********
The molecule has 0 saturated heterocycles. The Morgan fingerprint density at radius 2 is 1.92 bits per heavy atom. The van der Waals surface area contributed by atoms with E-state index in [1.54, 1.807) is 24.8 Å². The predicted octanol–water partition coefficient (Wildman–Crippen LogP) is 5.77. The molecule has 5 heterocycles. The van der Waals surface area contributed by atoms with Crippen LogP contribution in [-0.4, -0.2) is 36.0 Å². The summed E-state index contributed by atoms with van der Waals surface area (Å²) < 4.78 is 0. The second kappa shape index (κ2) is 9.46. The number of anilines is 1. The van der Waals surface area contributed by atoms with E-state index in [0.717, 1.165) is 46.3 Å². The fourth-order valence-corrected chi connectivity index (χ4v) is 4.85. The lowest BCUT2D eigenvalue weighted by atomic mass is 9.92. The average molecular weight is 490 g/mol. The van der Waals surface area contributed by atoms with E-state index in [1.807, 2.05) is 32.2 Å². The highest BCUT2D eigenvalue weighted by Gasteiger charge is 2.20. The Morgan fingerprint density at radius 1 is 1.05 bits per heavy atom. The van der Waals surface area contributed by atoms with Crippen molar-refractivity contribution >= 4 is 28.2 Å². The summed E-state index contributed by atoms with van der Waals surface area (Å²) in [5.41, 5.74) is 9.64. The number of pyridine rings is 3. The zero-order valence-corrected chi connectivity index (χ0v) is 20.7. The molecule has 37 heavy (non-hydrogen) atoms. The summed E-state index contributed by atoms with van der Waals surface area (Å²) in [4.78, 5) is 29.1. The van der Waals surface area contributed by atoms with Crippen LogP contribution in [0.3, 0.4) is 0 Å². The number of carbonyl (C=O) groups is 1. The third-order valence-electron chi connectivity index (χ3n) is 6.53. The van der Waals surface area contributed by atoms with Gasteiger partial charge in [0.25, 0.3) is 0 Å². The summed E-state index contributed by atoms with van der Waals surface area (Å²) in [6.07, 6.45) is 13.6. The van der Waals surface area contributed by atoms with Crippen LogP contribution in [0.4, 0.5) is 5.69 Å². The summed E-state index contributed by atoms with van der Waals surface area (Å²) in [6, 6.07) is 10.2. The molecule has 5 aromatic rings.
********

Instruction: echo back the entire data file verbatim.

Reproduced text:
The molecule has 0 saturated heterocycles. The Morgan fingerprint density at radius 2 is 1.92 bits per heavy atom. The van der Waals surface area contributed by atoms with E-state index in [1.54, 1.807) is 24.8 Å². The predicted octanol–water partition coefficient (Wildman–Crippen LogP) is 5.77. The molecule has 5 heterocycles. The van der Waals surface area contributed by atoms with Crippen LogP contribution in [-0.4, -0.2) is 36.0 Å². The summed E-state index contributed by atoms with van der Waals surface area (Å²) < 4.78 is 0. The second kappa shape index (κ2) is 9.46. The number of anilines is 1. The van der Waals surface area contributed by atoms with E-state index in [0.717, 1.165) is 46.3 Å². The fourth-order valence-corrected chi connectivity index (χ4v) is 4.85. The lowest BCUT2D eigenvalue weighted by atomic mass is 9.92. The average molecular weight is 490 g/mol. The van der Waals surface area contributed by atoms with E-state index in [1.807, 2.05) is 32.2 Å². The highest BCUT2D eigenvalue weighted by Gasteiger charge is 2.20. The Morgan fingerprint density at radius 1 is 1.05 bits per heavy atom. The van der Waals surface area contributed by atoms with Crippen molar-refractivity contribution >= 4 is 28.2 Å². The summed E-state index contributed by atoms with van der Waals surface area (Å²) in [5.41, 5.74) is 9.64. The number of pyridine rings is 3. The zero-order valence-corrected chi connectivity index (χ0v) is 20.7. The molecule has 37 heavy (non-hydrogen) atoms. The summed E-state index contributed by atoms with van der Waals surface area (Å²) in [4.78, 5) is 29.1. The van der Waals surface area contributed by atoms with Crippen LogP contribution in [0.3, 0.4) is 0 Å². The number of carbonyl (C=O) groups is 1. The third-order valence-electron chi connectivity index (χ3n) is 6.53. The van der Waals surface area contributed by atoms with Gasteiger partial charge in [0.25, 0.3) is 0 Å². The summed E-state index contributed by atoms with van der Waals surface area (Å²) in [6.07, 6.45) is 13.6. The van der Waals surface area contributed by atoms with Crippen LogP contribution in [0.4, 0.5) is 5.69 Å². The summed E-state index contributed by atoms with van der Waals surface area (Å²) in [6, 6.07) is 10.2. The molecule has 5 aromatic rings.